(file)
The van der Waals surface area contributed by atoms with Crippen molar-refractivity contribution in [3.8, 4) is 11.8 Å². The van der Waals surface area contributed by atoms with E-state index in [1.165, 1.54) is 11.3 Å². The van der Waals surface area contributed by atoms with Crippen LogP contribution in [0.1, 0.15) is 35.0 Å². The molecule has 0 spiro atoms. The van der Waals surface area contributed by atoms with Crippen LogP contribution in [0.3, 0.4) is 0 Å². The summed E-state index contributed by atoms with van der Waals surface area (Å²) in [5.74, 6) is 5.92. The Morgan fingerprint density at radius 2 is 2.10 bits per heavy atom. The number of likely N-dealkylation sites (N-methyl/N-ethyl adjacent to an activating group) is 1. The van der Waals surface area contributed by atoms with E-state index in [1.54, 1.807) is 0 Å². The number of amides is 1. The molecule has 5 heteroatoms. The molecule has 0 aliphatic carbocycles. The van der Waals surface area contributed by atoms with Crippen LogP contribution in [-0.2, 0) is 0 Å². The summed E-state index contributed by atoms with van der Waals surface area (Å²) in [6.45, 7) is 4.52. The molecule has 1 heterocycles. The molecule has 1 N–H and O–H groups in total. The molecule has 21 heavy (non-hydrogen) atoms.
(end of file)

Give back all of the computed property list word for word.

The van der Waals surface area contributed by atoms with Crippen molar-refractivity contribution in [3.8, 4) is 11.8 Å². The van der Waals surface area contributed by atoms with E-state index in [1.165, 1.54) is 11.3 Å². The van der Waals surface area contributed by atoms with Crippen LogP contribution in [0.1, 0.15) is 35.0 Å². The molecule has 0 spiro atoms. The van der Waals surface area contributed by atoms with Crippen LogP contribution in [0.3, 0.4) is 0 Å². The summed E-state index contributed by atoms with van der Waals surface area (Å²) in [5.74, 6) is 5.92. The Morgan fingerprint density at radius 2 is 2.10 bits per heavy atom. The number of likely N-dealkylation sites (N-methyl/N-ethyl adjacent to an activating group) is 1. The van der Waals surface area contributed by atoms with E-state index in [1.54, 1.807) is 0 Å². The number of amides is 1. The molecule has 5 heteroatoms. The molecule has 0 aliphatic carbocycles. The van der Waals surface area contributed by atoms with Crippen LogP contribution in [-0.2, 0) is 0 Å². The summed E-state index contributed by atoms with van der Waals surface area (Å²) in [6.45, 7) is 4.52. The molecule has 1 heterocycles. The molecule has 1 N–H and O–H groups in total. The molecule has 21 heavy (non-hydrogen) atoms.